Government response on surface water flooding risk “does not meet scale of challenge”

Action to end automatic connections and prioritise use of sustainable drainage in new developments also overdue, says Commission.

Published: 13 Mar 2024

By: Rob Mallows


A car splashes through a flooded Farringdon Lane in central London after a day of heavy rain.

The government has today (13 March 2024) responded to the Commission’s study on reducing the risks of surface water flooding, published in November 2022. While it accepts the principles behind a number of the Commission’s recommendations, the government’s response – in the Commission’s view – makes few new commitments on steps to manage surface water flood risk more actively, and fails to accelerate work in key areas.

The Commission’s study set out the case for long term flood reduction targets in helping provide strategic direction and accountability, as well as informing joint local plans and investment decisions. This approach has been endorsed by both the Climate Change Committee and the National Audit Office. The government has agreed to consider further the merits of adopting such targets, while continuing work on developing a national set of indicators to monitor trends.

Government has accepted the benefits of closer working between relevant local agencies, and intends to consult on reforms to local flood risk management planning during 2024. But the response stops short of any new commitments to removing the barriers to joint working, and does not accept the case for devolving capital funding directly to local authorities to implement joint local plans.

The Commission encouraged government to address the impact of new property developments, recommending implementation of Schedule 3 of the Flood and Water Management Act by the end of 2023 to ensure new developments adopt sustainable drainage systems and lose an automatic right to connect to the existing sewer system. Government’s response confirms it is still consulting on the implementation of this existing legislation, with the “aim to have finalised the implementation pathway by the end of 2024.” Government has also committed to undertaking a wider review of how policy changes could slow the spread of impermeable surfaces, particularly in urban areas, which it aims to publish by the end of 2024.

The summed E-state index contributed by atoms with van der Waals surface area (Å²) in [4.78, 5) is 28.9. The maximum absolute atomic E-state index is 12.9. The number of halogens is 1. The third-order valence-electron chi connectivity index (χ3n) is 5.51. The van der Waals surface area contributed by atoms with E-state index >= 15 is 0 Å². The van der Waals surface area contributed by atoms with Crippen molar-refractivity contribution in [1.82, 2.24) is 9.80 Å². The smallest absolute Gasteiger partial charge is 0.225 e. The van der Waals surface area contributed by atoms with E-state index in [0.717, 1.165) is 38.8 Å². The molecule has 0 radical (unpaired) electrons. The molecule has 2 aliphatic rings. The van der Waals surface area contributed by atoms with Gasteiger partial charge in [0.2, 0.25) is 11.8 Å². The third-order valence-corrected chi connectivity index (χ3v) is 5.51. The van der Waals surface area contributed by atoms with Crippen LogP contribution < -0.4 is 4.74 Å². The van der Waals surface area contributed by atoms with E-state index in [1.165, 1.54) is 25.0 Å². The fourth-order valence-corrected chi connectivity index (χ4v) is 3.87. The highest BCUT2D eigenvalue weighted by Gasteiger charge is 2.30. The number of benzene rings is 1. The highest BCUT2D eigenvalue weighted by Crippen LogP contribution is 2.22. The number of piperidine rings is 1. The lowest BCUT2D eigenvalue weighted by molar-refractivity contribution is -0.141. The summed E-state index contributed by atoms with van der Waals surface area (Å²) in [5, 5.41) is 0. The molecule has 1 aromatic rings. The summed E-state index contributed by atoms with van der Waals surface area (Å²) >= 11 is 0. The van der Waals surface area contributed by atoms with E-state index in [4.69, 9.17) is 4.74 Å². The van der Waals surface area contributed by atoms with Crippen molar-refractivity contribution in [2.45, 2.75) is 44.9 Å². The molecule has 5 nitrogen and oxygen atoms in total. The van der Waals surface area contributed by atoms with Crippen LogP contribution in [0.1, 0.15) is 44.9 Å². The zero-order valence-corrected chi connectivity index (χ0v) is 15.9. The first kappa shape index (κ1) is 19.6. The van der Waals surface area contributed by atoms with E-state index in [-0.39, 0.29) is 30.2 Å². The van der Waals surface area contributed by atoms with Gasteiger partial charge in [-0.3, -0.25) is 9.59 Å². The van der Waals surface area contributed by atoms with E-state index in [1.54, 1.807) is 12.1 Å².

Prof Jim Hall, Commissioner at the National Infrastructure Commission, said:

“Our analysis confirmed what many urban residents know – that surface water flooding is a serious and growing risk. More extreme weather and expanding development could increase the number of properties in England in areas of high risk from 325,000 to over 600,000 by 2055 if action is not taken.

We recommended a package of measures to get a grip on the problem, which would mean that 250,000 cease to be at high risk of surface water flooding while boosting protection levels for thousands more.

Sadly, government’s plan of action does not meet the scale of the challenge, and lacks the urgency required to meet the threat. It’s been over a year since government promised to implement legislation to end the automatic connection of new developments to the drainage system. It must get on with this as soon as possible.

We remain of the view that government should adopt long term risk reduction targets and are pleased that government is willing to engage with the Commission and others to identify ways of measuring flood risk reduction. The Commission sees targets as crucial to informing local plans, developed jointly between lead local flood authorities and water companies, to ensure solutions are targeted effectively and delivered more quickly.

Again, time is not on our side and government must accelerate its work on its proposed flood resilience metrics and reducing the impact of new development to help bridge the gap.”

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